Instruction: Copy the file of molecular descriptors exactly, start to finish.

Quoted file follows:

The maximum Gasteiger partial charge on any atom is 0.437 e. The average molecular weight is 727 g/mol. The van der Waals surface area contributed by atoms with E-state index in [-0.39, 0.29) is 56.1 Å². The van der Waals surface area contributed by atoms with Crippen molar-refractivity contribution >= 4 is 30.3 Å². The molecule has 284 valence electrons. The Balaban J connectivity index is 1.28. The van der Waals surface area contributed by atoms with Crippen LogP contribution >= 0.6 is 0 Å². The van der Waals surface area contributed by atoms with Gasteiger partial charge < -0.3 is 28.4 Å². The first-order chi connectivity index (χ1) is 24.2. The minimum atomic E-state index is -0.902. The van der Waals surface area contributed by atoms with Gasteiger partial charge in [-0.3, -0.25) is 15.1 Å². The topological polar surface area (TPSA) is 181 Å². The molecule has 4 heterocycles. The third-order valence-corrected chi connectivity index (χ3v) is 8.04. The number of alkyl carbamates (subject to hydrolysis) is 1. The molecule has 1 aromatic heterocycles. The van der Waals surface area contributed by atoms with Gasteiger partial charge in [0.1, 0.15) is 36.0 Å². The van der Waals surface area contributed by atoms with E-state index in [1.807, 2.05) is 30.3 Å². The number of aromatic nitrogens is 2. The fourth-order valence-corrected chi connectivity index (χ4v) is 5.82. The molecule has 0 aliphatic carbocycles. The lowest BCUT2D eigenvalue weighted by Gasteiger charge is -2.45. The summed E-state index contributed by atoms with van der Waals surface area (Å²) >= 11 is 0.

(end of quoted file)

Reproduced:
The maximum Gasteiger partial charge on any atom is 0.437 e. The average molecular weight is 727 g/mol. The van der Waals surface area contributed by atoms with E-state index in [-0.39, 0.29) is 56.1 Å². The van der Waals surface area contributed by atoms with Crippen molar-refractivity contribution >= 4 is 30.3 Å². The molecule has 284 valence electrons. The Balaban J connectivity index is 1.28. The van der Waals surface area contributed by atoms with Crippen LogP contribution >= 0.6 is 0 Å². The van der Waals surface area contributed by atoms with Gasteiger partial charge < -0.3 is 28.4 Å². The first-order chi connectivity index (χ1) is 24.2. The minimum atomic E-state index is -0.902. The van der Waals surface area contributed by atoms with Gasteiger partial charge in [-0.3, -0.25) is 15.1 Å². The topological polar surface area (TPSA) is 181 Å². The molecule has 4 heterocycles. The third-order valence-corrected chi connectivity index (χ3v) is 8.04. The number of alkyl carbamates (subject to hydrolysis) is 1. The molecule has 1 aromatic heterocycles. The van der Waals surface area contributed by atoms with Gasteiger partial charge in [0.1, 0.15) is 36.0 Å². The van der Waals surface area contributed by atoms with E-state index in [1.807, 2.05) is 30.3 Å². The number of aromatic nitrogens is 2. The fourth-order valence-corrected chi connectivity index (χ4v) is 5.82. The molecule has 0 aliphatic carbocycles. The lowest BCUT2D eigenvalue weighted by Gasteiger charge is -2.45. The summed E-state index contributed by atoms with van der Waals surface area (Å²) >= 11 is 0.